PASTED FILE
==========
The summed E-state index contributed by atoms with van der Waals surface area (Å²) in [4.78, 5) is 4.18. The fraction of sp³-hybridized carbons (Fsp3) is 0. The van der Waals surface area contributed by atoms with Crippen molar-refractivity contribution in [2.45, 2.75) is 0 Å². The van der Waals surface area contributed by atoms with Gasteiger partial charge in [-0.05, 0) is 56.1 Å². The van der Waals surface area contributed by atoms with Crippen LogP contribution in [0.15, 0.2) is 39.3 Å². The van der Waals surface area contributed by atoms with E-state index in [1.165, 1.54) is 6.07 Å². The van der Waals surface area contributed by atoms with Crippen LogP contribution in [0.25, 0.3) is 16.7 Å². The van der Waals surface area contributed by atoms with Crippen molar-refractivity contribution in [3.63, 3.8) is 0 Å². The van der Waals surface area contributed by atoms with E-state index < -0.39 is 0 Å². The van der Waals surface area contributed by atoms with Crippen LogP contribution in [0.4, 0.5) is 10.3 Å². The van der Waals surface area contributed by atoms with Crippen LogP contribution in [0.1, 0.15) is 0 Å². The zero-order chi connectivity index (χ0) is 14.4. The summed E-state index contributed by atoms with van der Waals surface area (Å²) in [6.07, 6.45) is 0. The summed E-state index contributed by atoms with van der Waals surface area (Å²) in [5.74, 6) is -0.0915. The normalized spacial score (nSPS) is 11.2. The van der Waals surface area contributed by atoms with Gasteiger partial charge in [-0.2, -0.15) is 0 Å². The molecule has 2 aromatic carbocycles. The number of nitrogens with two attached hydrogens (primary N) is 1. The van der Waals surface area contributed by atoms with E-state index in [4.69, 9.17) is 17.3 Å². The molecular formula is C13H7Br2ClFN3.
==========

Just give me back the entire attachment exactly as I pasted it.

The summed E-state index contributed by atoms with van der Waals surface area (Å²) in [4.78, 5) is 4.18. The fraction of sp³-hybridized carbons (Fsp3) is 0. The van der Waals surface area contributed by atoms with Crippen molar-refractivity contribution in [2.45, 2.75) is 0 Å². The van der Waals surface area contributed by atoms with Gasteiger partial charge in [-0.05, 0) is 56.1 Å². The van der Waals surface area contributed by atoms with Crippen LogP contribution in [0.15, 0.2) is 39.3 Å². The van der Waals surface area contributed by atoms with E-state index in [1.165, 1.54) is 6.07 Å². The van der Waals surface area contributed by atoms with Crippen LogP contribution in [0.25, 0.3) is 16.7 Å². The van der Waals surface area contributed by atoms with Crippen molar-refractivity contribution in [3.63, 3.8) is 0 Å². The van der Waals surface area contributed by atoms with E-state index < -0.39 is 0 Å². The van der Waals surface area contributed by atoms with Crippen LogP contribution in [0.4, 0.5) is 10.3 Å². The van der Waals surface area contributed by atoms with Crippen LogP contribution in [0.1, 0.15) is 0 Å². The zero-order chi connectivity index (χ0) is 14.4. The summed E-state index contributed by atoms with van der Waals surface area (Å²) in [6.07, 6.45) is 0. The summed E-state index contributed by atoms with van der Waals surface area (Å²) in [5.74, 6) is -0.0915. The normalized spacial score (nSPS) is 11.2. The van der Waals surface area contributed by atoms with Gasteiger partial charge in [-0.2, -0.15) is 0 Å². The molecule has 2 aromatic carbocycles. The number of nitrogens with two attached hydrogens (primary N) is 1. The van der Waals surface area contributed by atoms with E-state index in [4.69, 9.17) is 17.3 Å². The molecular formula is C13H7Br2ClFN3.